“Good morning, Mr. Kelley!”

Over the past year, I’ve enjoyed hearing this cheerful greeting from my students at the start of every class. No, I’m not a teacher; I’m a Senior Java Developer at Atlassian. But this year, I’ve been able to teach kids computer science education in a local Sydney school.

Like many places, Australia needs more graduates with technology skills, and, like many companies, Atlassian needs more graduates with technology skills. But in order to meet this need, kids have to learn technical skills, and that won’t happen without kids getting interested in technology. And, as a company of 1,600+ skilled tech workers, we’ve been trying to lend a hand by volunteering our time in public afterschool programs.

Google CS First

Luckily, we’re not the only ones to feel this need. Google has been a leader in computer science education for years, offering a free training program called CS First that teaches computer science fundamentals to young learners. With the number of Atlassian employees getting involved in the program, Google provided us with some helpful volunteer training in addition to the free training it provides on the CS First website.

CS First topics involve a 1-hour lesson each week during the course of 8 weeks. With the classroom teacher present, the volunteer’s job is to run each lesson. Usually, a lesson involves a series of short videos that explain the day’s assignment, and then they set to work. At the end of each lesson they have completed something, and we do a fun show-and-tell afterwards. In my classroom, we focused on how to make Computer Games, which was a lot of fun for the kids, and for me.


My first day of school

The first day went fast. Meeting the principal: “Why are you here in my school?” Meeting Julia, my classroom teacher host. (So helpful!) Meeting the class: “Good morning Mr. Kelley!”

It wasn’t long before some technical challenges set in. The school’s internet was not fast enough for 30 students to watch a video at the same time. Kids were getting bored waiting! What to do? Plugging my personal laptop into the video projector and tethering it to the 4G on my phone had us going again.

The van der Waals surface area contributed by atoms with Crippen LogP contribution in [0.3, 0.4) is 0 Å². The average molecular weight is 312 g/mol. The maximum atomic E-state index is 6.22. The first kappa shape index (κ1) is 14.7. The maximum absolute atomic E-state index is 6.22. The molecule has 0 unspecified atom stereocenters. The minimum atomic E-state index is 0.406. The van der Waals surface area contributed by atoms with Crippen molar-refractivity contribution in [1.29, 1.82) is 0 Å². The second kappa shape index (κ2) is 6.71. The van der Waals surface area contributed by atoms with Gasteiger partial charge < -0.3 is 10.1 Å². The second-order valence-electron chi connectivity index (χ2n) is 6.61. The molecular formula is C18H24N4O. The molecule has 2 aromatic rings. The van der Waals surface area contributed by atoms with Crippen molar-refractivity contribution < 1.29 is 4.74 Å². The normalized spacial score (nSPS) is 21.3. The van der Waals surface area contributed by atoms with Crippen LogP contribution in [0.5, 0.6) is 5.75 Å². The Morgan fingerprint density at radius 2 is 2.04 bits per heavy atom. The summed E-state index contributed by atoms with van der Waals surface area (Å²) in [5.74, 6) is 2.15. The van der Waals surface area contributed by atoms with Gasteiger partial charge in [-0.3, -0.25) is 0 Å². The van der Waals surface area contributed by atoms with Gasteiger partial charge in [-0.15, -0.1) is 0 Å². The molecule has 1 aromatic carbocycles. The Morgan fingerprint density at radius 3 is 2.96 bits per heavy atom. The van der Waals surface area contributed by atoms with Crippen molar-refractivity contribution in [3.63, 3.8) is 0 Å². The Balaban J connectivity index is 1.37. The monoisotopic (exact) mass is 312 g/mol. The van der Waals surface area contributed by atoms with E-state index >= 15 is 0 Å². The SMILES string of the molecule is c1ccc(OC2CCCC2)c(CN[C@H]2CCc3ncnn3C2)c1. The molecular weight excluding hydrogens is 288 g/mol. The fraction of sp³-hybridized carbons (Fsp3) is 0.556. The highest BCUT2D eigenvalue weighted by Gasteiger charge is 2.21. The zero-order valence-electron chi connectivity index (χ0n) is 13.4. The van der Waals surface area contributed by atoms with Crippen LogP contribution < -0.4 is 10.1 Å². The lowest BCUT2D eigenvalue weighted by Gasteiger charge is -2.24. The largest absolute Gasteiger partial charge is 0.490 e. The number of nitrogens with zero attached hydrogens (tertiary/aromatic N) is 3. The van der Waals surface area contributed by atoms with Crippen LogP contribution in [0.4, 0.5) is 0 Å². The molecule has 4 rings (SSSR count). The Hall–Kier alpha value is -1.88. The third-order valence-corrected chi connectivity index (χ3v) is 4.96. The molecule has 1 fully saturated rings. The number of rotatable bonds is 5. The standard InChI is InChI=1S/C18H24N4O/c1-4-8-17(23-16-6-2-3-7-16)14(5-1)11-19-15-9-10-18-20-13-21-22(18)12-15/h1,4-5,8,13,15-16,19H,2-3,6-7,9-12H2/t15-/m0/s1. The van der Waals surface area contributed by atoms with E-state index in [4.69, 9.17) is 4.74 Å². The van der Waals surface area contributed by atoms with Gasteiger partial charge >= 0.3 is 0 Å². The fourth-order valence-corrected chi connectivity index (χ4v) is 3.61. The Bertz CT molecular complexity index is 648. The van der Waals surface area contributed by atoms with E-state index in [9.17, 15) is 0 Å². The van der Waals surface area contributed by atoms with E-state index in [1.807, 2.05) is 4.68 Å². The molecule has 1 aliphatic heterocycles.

Going through the Computer Games topic, I worried it might be a bit tricky, but most of the students excelled at it. One of my fondest memories was watching one of the students complaining that the current task was too difficult. The girl next to her looked over and exclaimed, “Look, you just click here, drag over a block, and then it works. Okay?”

Another great moment was when two students from another class came into our room to get something. Staring at the screens as they walked past, they stopped dead in their tracks. “Hey, these guys are making their own computer games!”


Teaching the teachers

Seeing these kids respond so well to the course, I reached out to my local primary school to see if they were interested in bringing CS First curriculum there as well. It took some time but eventually the principal and I set up a meeting.

He had quite an interest in how primary schools in our state teach STEM, and how Atlassian was using CS First to help with that. He had some tough questions, too. How do we measure the baseline for students? How do we define success? How do we know if students achieved the goal? How does it fit with the state or national curriculum? As an educational intervention, how will we know if it achieved anything for students?

This experience piqued my interest in understanding what schools were actually doing in the area of Computer Science education. And what I found is that teachers are very interested in having their students learn computer science, even if they don’t have a technical background. Which was inspiring! The fact that educators are concerned with getting technical skills into the hands of their students without not necessarily knowing it themselves showed a real dedication to their students’ growth.

It dawned on me then that one of the ways we can contribute as workers “in the field” is to train teachers who can reach far more students than we can.

And that often starts with how we talk about Computer Science education with those we are hoping to help. For instance, I’ve had teachers I’ve worked with ask me, “Is this coding?” Even though that wasn’t technically the correct answer, I always answered these teachers, “Yes”, because hearing that I wanted to help with “coding” showed the teachers I was on their side. “Coding” is the current buzzword in computer education, and all schools are being pushed to do more of it. Showing your interest, coming alongside teachers, and helping schools meet their goals in STEM education is much more important than getting all the jargon right.

Eventually, at this particular school, I was able to lead teacher training in the CS First curriculum. While it is encouraging to see kids get excited about computer science, it’s even more rewarding to train teachers in the skills that will allow them to reach far more students than I can alone.